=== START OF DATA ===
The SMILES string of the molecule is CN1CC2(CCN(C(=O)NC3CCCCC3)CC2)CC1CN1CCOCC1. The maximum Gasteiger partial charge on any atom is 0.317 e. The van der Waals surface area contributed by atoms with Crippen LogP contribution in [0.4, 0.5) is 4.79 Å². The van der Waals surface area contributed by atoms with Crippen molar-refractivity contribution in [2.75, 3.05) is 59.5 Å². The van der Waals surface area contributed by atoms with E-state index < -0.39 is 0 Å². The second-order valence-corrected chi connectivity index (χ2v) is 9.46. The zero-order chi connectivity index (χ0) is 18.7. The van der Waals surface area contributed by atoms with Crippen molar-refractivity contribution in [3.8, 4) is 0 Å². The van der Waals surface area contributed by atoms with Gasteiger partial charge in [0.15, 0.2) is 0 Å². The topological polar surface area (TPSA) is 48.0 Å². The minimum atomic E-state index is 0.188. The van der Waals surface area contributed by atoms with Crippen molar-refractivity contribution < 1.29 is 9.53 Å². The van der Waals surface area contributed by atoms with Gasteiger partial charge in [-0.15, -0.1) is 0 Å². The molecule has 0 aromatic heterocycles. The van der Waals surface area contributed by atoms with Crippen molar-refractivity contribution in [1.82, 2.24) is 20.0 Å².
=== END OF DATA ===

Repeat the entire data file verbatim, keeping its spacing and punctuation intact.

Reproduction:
The SMILES string of the molecule is CN1CC2(CCN(C(=O)NC3CCCCC3)CC2)CC1CN1CCOCC1. The maximum Gasteiger partial charge on any atom is 0.317 e. The van der Waals surface area contributed by atoms with Crippen LogP contribution in [0.4, 0.5) is 4.79 Å². The van der Waals surface area contributed by atoms with Crippen molar-refractivity contribution in [2.75, 3.05) is 59.5 Å². The van der Waals surface area contributed by atoms with E-state index < -0.39 is 0 Å². The second-order valence-corrected chi connectivity index (χ2v) is 9.46. The zero-order chi connectivity index (χ0) is 18.7. The van der Waals surface area contributed by atoms with Crippen molar-refractivity contribution in [3.8, 4) is 0 Å². The van der Waals surface area contributed by atoms with Gasteiger partial charge in [0.15, 0.2) is 0 Å². The topological polar surface area (TPSA) is 48.0 Å². The minimum atomic E-state index is 0.188. The van der Waals surface area contributed by atoms with Crippen molar-refractivity contribution < 1.29 is 9.53 Å². The van der Waals surface area contributed by atoms with Gasteiger partial charge in [-0.15, -0.1) is 0 Å². The molecule has 0 aromatic heterocycles. The van der Waals surface area contributed by atoms with Crippen molar-refractivity contribution in [1.82, 2.24) is 20.0 Å².